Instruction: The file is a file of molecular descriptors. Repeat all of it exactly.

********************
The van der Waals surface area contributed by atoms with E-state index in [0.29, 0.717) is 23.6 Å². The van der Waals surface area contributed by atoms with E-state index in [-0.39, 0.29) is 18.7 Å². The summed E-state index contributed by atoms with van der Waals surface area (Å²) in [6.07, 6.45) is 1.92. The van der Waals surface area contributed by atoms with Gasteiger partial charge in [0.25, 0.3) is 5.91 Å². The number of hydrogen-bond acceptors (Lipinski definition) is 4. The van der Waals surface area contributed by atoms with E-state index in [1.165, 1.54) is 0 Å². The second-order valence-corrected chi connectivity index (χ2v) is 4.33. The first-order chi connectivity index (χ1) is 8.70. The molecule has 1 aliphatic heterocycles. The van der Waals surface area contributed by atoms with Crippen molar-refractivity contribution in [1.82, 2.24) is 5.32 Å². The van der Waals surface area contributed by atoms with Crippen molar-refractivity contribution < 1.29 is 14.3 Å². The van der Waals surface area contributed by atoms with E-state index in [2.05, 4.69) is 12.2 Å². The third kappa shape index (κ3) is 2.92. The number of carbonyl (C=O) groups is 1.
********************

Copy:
The van der Waals surface area contributed by atoms with E-state index in [0.29, 0.717) is 23.6 Å². The van der Waals surface area contributed by atoms with E-state index in [-0.39, 0.29) is 18.7 Å². The summed E-state index contributed by atoms with van der Waals surface area (Å²) in [6.07, 6.45) is 1.92. The van der Waals surface area contributed by atoms with Gasteiger partial charge in [0.25, 0.3) is 5.91 Å². The number of hydrogen-bond acceptors (Lipinski definition) is 4. The van der Waals surface area contributed by atoms with E-state index in [1.165, 1.54) is 0 Å². The second-order valence-corrected chi connectivity index (χ2v) is 4.33. The first-order chi connectivity index (χ1) is 8.70. The molecule has 1 aliphatic heterocycles. The van der Waals surface area contributed by atoms with Crippen molar-refractivity contribution in [1.82, 2.24) is 5.32 Å². The van der Waals surface area contributed by atoms with Crippen molar-refractivity contribution < 1.29 is 14.3 Å². The van der Waals surface area contributed by atoms with E-state index in [2.05, 4.69) is 12.2 Å². The third kappa shape index (κ3) is 2.92. The number of carbonyl (C=O) groups is 1.